Interpret your event segmentation analysis, part 1

  • Updated

This article will help you:

  • Understand what your Event Segmentation analysis is telling you

Amplitude's Event Segmentation chart helps you understand what specific groups of users are doing in your product. For example, in an event segmentation analysis, you can:

  • Identify the top events fired over a selected time period
  • Compare event totals to each other
  • See which users fire certain events

Analyzing your event segmentation data takes place in the chart area, in the right-hand side of your screen. This is where your events, metrics, and user segments come together to give you a visualization of user behavior.


Before you begin

If you haven't done so already, you'll want to familiarize yourself with the basics of building charts in Amplitude , as well as how to create an Event Segmentation chart. You can also see FAQs about the Event Segmentation chart here

Interpret your Event Segmentation chart

Event Segmentation is Amplitude's most commonly-used chart. It's simple enough to create a useful analysis quickly, even as a brand-new Amplitude user. The rest of this article will explore these features and explain how you can best put it to use to generate insights on user behavior.

Breakdown table

Below the chart, you'll see a table of the data included in your chart. Within the data table, you can:

  • Update the chart display, by selecting or deselecting rows in the table
  • Download the data table, by clicking the "Export CSV" button
  • Modify the summary column based on Row Average, Median, Change, or Sum(Only available for Event Totals, Properties, and Formulas)
  • Sort by columns, by clicking the column name (i.e. Sum, May 21)
  • Specify the number of series you'd like the table to display (this selection will persist through sorting, saving, and refreshing, as well as to any dashboards that include your chart)

By default, Amplitude will include all top values or events in this table, which will update automatically when Amplitude receives new top values or events. You can turn this off by first deselecting the segments and then explicitly selecting the values and events you want to keep.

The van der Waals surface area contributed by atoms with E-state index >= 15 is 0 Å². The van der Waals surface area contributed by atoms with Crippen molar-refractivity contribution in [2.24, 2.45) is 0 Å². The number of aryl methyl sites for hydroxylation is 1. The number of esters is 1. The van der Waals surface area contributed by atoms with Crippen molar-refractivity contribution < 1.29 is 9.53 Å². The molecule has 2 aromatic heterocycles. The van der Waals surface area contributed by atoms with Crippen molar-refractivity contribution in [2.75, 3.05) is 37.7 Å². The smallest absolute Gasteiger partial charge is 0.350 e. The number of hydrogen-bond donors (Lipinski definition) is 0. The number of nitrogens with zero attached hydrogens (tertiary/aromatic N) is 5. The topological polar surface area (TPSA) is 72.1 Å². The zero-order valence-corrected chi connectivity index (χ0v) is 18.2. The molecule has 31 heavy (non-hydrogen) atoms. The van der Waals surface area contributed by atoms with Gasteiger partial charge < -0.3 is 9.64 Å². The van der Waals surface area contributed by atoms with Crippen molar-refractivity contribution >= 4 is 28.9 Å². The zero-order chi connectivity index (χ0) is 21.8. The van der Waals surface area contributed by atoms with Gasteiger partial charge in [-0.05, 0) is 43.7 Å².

Change your chart view

Whichever metric you choose, you’ll have several options when it comes to how you want your results displayed on the chart.


The default setting is a basic line chart. These are useful for looking at the trend of one event for one user category over time.

Stacked area charts are useful when you’re looking at data that breaks down into discrete buckets, like when you’re analyzing multiple events.

Bar charts are good for situations when you want to show a distribution of data points, or compare metric values across different segments of your data. Bar charts make it easy to see which values are highest or most common, and how specific groups compare against the rest.

A stacked bar chart will show how broad categories or buckets are divided into smaller ones, as well as the relationship each of those smaller parts has to the overall total.

If your analysis uses multiple group-by conditions, the resulting visualization might turn out confusing and hard to interpret. While it’s not specifically a chart type, the group by visualization will clarify your data in these circumstances.

For example, here the control panel groups the Play Song or Video event by genre type, as well as by country and platform.



Instead of a temporal or “bucket-based” chart, the horizontal bar chart generates a table view, breaking out the genre type, country and platform (in other words, the group-by conditions that were applied to this analysis) into separate columns. This makes it easier to digest and cross-reference the data. In this example, users in the United States who played pop songs were more likely to be doing so from a web platform—but not by much:


See this Help Center article for more information on the syntax and limitations of group-by conditions

Switch between absolute totals and relative percentages

When using stacked area charts and stacked bar charts, you can choose to view your analysis in terms of relative percentages instead of absolute totals.


# Absolute will display the overall user volume, whereas % Relative gives you the series value divided by the sum of all the series values.

Learn more

Next, learn about the advanced features of segmentation analysis in Amplitude, including averages, windows, and cumulative totals.